4) If Alice measures -1 at direction α, then Bob's particle "collapses" to the state with spin direction ##\phi=\alpha##
5 )Later, when Bob measures the spin of his particle at direction ##\beta##, he gets +1 with probability ##\cos^2\frac{\beta−\phi}{2}## and -1 with probability ##\sin^2\frac{\beta−\phi}{2}##.

These are the rules for spin-entangled electrons. You'll also see people explaining Bell's theorem using experiments with polarization-entangled photons instead; the argument is the same but that division by two is not there (maximum anti-correlation effect is found at 90 degrees instead of 180 degrees). However, the all-important dependence on ##\beta-\alpha## is still there - that's what makes the result at one detector change when we change the setting of the other detector.
So later Bob makes two ± 1 spin measurements ( sin and cos functions from step 5 ) for both β's
The first two measurements at detector angle setting β from step 3.
Plus second two measurements at detector angle setting β from step 4.?
Also can you clarify: 5) Later when Bob measures the spin of his particle at direction β
Ie. If t0 is "collapse " of Bobs particle. then what is time t1 , measurement ?
 
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Nugatory

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So later Bob makes two ± 1 spin measurements ( sin and cos functions from step 5 ) for both β's
The first two measurements at detector angle setting β from step 3.
Plus second two measurements at detector angle setting β from step 4.?
For every pair, there's only one measurement by Alice and only one measurement by Bob. Step 3 is what happens if Alice's one and only measurement of her particle has the result +1 and step 4 is what happens if it has the result -1. At step 5 Bob performs one measurement on his particle that also that comes up -1 or +1; the ##\cos^2## and ##\sin^2## expressions are the probabilities of getting one result or the other (remember that ##\sin^2\theta=1-\cos^2\theta##, as you'd expect of the probabilities of two mutually exclusive outcomes).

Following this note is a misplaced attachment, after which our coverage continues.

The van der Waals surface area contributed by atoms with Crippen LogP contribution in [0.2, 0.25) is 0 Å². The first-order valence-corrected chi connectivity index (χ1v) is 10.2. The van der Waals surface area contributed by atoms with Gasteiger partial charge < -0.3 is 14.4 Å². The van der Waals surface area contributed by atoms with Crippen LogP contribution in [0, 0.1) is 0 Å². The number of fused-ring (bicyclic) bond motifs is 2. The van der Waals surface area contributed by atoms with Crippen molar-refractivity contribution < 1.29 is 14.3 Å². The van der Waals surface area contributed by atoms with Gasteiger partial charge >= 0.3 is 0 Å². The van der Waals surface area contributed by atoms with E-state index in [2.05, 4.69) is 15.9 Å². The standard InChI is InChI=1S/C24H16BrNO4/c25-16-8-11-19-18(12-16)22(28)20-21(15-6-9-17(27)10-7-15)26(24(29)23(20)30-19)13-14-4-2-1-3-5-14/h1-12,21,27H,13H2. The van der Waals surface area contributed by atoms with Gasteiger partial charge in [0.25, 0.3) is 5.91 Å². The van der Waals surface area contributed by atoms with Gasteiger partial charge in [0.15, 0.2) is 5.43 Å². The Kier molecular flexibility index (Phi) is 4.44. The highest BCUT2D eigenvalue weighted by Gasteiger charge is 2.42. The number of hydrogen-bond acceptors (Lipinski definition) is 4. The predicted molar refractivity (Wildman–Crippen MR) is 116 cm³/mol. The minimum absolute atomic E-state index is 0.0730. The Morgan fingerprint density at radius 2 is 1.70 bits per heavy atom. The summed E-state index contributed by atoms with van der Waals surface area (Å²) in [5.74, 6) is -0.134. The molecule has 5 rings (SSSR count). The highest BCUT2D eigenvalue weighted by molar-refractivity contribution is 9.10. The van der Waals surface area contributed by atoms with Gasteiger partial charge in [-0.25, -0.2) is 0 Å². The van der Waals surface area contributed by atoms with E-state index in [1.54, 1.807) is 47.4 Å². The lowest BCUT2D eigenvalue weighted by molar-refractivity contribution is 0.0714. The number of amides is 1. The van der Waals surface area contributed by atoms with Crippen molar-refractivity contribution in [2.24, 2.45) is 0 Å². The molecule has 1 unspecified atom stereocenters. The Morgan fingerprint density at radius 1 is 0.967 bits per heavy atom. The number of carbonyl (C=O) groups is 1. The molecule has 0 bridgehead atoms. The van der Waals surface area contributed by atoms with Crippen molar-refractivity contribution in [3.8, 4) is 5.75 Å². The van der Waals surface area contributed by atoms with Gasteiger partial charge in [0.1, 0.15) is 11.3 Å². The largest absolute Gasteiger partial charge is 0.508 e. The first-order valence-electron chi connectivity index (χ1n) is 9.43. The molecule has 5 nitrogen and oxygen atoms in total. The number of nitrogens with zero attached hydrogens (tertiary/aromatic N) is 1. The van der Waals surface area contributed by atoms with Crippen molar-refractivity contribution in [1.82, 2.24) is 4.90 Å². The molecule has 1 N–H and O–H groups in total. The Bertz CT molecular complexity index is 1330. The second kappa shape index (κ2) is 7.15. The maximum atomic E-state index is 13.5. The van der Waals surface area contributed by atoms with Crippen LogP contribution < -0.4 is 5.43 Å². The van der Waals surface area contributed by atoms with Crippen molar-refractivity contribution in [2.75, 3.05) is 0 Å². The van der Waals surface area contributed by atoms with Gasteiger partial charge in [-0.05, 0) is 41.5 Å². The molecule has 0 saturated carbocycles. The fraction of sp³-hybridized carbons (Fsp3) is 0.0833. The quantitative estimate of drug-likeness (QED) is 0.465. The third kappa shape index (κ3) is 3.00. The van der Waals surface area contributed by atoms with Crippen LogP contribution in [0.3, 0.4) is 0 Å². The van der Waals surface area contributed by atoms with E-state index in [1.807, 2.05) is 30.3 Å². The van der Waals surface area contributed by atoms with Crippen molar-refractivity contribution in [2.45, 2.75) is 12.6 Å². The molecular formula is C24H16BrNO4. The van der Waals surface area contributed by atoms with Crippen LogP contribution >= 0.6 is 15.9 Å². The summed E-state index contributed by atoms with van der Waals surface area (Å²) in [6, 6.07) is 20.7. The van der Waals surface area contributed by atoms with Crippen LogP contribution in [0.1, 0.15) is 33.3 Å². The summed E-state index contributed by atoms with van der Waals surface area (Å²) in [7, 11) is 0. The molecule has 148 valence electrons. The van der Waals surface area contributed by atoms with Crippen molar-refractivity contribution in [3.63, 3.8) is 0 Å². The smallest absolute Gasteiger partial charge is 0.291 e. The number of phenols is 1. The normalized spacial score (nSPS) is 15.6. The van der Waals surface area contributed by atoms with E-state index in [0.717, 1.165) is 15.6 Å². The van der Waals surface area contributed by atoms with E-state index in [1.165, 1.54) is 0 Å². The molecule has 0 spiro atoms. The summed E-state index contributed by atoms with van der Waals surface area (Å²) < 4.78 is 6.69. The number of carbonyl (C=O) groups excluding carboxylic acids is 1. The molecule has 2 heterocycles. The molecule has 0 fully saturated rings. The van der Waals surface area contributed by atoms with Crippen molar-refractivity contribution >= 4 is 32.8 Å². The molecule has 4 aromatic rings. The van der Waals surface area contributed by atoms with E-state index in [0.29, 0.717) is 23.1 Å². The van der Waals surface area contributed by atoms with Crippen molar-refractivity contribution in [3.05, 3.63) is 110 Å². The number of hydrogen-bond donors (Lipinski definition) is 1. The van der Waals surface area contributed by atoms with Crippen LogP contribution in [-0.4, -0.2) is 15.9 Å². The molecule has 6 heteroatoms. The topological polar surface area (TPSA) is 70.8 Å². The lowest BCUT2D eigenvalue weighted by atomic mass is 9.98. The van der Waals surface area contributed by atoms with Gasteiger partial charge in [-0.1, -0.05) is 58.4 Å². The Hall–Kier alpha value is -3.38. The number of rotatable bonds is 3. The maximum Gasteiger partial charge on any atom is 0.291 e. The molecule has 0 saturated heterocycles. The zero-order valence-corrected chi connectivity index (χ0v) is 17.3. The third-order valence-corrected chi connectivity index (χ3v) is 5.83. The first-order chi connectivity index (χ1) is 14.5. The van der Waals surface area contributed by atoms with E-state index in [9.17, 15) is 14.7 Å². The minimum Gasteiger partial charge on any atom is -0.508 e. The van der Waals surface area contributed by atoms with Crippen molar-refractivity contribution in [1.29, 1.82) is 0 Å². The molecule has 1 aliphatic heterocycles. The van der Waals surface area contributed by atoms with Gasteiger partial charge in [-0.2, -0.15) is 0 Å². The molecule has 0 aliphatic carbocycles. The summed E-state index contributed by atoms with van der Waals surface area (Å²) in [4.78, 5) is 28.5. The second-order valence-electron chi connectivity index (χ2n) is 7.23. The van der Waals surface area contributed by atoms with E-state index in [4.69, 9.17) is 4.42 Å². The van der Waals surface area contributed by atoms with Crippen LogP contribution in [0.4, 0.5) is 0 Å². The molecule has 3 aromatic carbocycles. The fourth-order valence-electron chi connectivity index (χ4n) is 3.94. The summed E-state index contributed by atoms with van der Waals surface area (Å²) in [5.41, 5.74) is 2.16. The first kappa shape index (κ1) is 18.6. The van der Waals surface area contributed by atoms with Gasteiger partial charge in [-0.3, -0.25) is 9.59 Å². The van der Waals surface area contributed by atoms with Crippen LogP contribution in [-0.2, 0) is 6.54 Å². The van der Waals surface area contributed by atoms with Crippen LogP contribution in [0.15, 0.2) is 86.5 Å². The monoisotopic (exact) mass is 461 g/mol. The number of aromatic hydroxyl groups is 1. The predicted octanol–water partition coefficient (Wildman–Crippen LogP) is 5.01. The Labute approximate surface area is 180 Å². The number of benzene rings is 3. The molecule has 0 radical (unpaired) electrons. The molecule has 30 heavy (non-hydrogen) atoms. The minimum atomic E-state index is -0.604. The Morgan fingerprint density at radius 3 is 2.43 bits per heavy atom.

Also can you clarify: 5) Later when Bob measures the spin of his particle at direction β
Ie. If t0 is collapse of Bobs particle. then what is time t1 , measurement?
"Later" here means that Alice's measurement came first, so ##t_1\gt{t}_0##.
 
There's a missing division by two in steps 4 and 5 - it's a typo. Try this instead:
4) If Alice measures -1 at direction α, then Bob's particle "collapses" to the state with spin direction ##\phi=\alpha##
5 )Later, when Bob measures the spin of his particle at direction ##\beta##, he gets +1 with probability ##\cos^2\frac{\beta−\phi}{2}## and -1 with probability ##\sin^2\frac{\beta−\phi}{2}##.
Thank you. It works now. ##\cos^2\frac{\beta−\phi}{2}## is mathematically equivalent to ##\sin^2{\beta−\alpha}##
 
I would like also to know what is the meaning of " if Alice measures +1 at a direction α?"
Provided that α is the direction of the detector relative to +x-axis, does this mean the spin is now in the direction α? I mean the set up of the experiment takes into account the general polarization of spins along y-direction ( either spin up along +y or spin down along -y) or it considers the spin reaching the detector in random direction in xy plane?
 
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I would like also to know what is the meaning of " if Alice measures +1 at a direction α?"
Provided that α is the direction of the detector relative to +x-axis, does this mean the spin is now in the direction α? I mean the set up of the experiment takes into account the general polarization of spins along y-direction ( either spin up along +y or spin down along -y) or it considers the spin reaching the detector in random direction in xy plane?
The direction here is meant to be the orientation of the detector. She either measures +1 or -1 with that orientation, and that is all we need to take into account.